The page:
December 19, 2018 (Center for Infectious Disease Research and Policy)
The last influenza season was a remarkably bad one, dominated by the H2N2 strain and hit senior citizens particularly hard.
A retrospective cohort study involving over 13 million Medicare beneficiaries who received an influenza vaccine during the 2017-2018 season found that vaccines that were cell-based performed better than vaccines that were egg-based.
A Poisson regression was used to assess these 13 million Medicare beneficiaries who were aged 65 and older. Five vaccine formulations were tested on this group during the 2017-2018 flu season. They were as follows:
- Flucelvax (made by Seqirus)
- Egg-based quadrivalent (four-strain)
- Egg-based high-dose
- Standard-dose vaccines
The last three listed are three-strain.*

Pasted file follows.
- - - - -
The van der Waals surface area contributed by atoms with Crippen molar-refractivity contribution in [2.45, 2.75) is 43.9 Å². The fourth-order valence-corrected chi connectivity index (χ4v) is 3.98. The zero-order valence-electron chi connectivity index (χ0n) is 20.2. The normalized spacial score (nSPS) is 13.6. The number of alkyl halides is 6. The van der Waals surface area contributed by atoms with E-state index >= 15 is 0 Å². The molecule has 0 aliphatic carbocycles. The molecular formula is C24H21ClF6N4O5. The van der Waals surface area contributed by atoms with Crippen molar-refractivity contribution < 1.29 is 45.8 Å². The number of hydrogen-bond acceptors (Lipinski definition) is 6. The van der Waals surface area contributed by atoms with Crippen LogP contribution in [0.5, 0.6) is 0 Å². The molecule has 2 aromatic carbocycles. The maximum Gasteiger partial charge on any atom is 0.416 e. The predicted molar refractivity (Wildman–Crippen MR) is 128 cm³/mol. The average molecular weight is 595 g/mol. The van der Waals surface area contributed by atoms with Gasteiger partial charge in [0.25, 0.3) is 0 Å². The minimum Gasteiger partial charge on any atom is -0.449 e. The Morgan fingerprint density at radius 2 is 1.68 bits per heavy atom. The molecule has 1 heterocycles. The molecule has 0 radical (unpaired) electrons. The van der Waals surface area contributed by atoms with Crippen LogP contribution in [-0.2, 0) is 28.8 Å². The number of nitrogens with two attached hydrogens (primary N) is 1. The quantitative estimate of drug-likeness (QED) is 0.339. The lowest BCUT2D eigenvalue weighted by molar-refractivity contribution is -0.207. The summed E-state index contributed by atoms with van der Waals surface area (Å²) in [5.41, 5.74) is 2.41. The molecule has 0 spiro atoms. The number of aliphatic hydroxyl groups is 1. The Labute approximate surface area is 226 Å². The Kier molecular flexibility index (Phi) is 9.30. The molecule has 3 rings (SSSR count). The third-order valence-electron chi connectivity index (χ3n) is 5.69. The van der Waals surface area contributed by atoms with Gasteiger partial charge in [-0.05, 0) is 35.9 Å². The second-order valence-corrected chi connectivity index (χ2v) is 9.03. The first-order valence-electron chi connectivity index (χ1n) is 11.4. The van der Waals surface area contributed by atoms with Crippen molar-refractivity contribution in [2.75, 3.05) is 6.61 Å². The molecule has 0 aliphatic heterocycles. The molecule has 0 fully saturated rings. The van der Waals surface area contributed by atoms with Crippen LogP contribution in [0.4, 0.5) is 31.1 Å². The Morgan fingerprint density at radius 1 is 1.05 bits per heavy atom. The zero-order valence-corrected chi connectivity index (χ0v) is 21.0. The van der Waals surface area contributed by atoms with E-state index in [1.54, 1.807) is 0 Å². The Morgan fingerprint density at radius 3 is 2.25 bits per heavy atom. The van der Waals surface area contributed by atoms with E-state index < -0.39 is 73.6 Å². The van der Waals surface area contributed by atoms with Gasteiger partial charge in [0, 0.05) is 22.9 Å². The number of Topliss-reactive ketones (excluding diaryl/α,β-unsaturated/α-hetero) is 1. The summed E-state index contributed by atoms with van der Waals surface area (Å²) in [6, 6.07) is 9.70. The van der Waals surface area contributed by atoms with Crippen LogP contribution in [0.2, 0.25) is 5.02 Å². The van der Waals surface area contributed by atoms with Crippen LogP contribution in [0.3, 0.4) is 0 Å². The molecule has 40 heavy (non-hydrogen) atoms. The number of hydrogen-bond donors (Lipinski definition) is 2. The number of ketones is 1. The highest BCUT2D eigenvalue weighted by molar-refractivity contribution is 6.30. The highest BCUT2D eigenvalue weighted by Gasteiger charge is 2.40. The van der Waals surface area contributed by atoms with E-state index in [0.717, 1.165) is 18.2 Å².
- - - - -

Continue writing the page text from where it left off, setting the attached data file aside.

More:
Of those vaccinated until the end of January, 5 percent received cell-cultured quadrivalent, 14 percent received egg-based quadrivalent, 63 percent received high-dose, 11 percent received adjuvanted, and 7 percent received standard-dose trivalent.
Researchers paid close attention to the impact each of these vaccines had against the number of flu-related hospitalizations and emergency room visits as a way of determining performance.
For preventing flu hospitalization, inpatient stays, and clinic visits, cell-cultured vaccines’ effectiveness was approximately 10 to 11 percent higher than that of standard-dose egg-based quadrivalent vaccines.
Out of all five vaccines, relative vaccine effectiveness against hospitalizations and emergency visits was highest for cell-based (11 percent) and high-dose (9 percent) vaccines.
Although these differences exist, researchers say that this study does not rule out other factors that may explain these differences discovered. A slew of other factors could be to blame for these differences. The researchers agree, however, that lessons from these studies will help not only improve influenza vaccines, but also aid in vaccine strategies for optimizing protection for seasonal influenza vaccines.